NEWS ARCHIVE

# Why cold in the mountains?

Following the everyday logic, the higher from the earth, the air temperature must be warmer because, on the one hand, the higher the closer to the Sun, and on the other, the warm air from the earth rises up.

Actually the temperature of the air in the mountains determine different factors.

By itself, the air has a very low thermal conductivity, it is bad conductor of heat. Because the sun's rays, passing through it, do not have time to heat up. And hot air on the Ground not from solar radiation and from the fact that the earth's surface and the water shell of the Earth absorb the warmth of the sun and then radiate. This thermal radiation and heats the air.

Thermal radiation coming from the Earth, is able to heat the air to about a height of 15 kilometers. The farther from the earth's surface, the temperature of the air below. This happens, firstly, because heated the earth the air when removing from it cools quickly, and secondly, because in the upper layers of the atmosphere the air is more tenuous than that of the earth. The lower air density, the less heat is transferred. Figuratively it can be explained as follows: the higher the density of the air, the more molecules per unit volume, the faster they move and often face, such as collision, as any friction causes heat. The lower the density of the gas (in our case air), the worse he is able to conduct heat.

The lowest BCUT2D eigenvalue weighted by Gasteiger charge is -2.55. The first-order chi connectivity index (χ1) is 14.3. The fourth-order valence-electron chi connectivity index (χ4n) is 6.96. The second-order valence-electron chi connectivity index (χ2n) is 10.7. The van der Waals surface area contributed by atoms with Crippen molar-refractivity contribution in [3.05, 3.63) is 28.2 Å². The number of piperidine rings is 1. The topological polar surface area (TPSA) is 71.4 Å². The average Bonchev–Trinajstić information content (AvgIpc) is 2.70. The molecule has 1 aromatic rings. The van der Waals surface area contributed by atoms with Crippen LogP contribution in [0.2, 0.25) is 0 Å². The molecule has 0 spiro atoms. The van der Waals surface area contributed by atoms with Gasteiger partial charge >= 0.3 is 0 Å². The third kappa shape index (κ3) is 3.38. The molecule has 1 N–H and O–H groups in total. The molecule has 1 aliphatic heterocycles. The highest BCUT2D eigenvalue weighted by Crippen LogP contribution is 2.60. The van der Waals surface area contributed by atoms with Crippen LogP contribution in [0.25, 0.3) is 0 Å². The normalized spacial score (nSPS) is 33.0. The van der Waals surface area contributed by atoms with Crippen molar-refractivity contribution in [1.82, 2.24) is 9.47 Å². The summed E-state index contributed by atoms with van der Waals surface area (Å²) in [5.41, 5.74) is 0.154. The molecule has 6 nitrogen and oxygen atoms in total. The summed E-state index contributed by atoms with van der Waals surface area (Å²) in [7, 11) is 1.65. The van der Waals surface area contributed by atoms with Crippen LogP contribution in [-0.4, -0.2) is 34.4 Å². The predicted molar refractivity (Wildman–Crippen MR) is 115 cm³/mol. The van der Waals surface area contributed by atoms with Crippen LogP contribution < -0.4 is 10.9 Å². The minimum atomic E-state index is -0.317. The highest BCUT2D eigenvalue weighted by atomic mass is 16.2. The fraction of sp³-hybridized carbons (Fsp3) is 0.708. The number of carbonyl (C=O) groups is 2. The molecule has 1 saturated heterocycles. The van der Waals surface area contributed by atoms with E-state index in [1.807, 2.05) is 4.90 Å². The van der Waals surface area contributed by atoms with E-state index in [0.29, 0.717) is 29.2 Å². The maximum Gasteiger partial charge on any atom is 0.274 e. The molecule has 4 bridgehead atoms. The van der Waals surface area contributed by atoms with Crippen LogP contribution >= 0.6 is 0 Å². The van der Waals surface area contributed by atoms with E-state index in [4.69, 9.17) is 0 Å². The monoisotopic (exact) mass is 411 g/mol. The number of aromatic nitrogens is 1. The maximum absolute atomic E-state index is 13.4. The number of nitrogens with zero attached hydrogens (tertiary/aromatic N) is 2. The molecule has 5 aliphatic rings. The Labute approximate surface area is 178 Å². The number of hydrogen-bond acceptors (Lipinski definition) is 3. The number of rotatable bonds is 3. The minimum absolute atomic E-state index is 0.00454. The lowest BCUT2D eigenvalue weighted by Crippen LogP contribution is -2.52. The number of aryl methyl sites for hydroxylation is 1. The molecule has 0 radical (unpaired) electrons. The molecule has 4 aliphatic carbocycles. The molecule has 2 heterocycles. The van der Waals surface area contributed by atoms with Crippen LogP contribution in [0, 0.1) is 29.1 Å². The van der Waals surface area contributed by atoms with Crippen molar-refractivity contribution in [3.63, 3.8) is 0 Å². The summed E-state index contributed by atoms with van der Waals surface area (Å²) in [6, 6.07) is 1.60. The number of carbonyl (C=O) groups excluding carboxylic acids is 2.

On average, the rise in every 1000 meters temperature decreases by 6 degrees Celsius.

The attentive reader will object, but the mountains can also absorb solar radiation and to give it in the form of thermal radiation! All right, you can. But do not forget that the air there is much sparse, and he, as we explained above, heats up very badly. Further, the sun's rays on the surface of the mountain slopes not always fall steeply, as on the earth's surface and at an angle. And besides, the mountains prevent warm dense snow caps, which they covered with white snow simply reflects the sun's rays.

Snow-capped mountains and foothills

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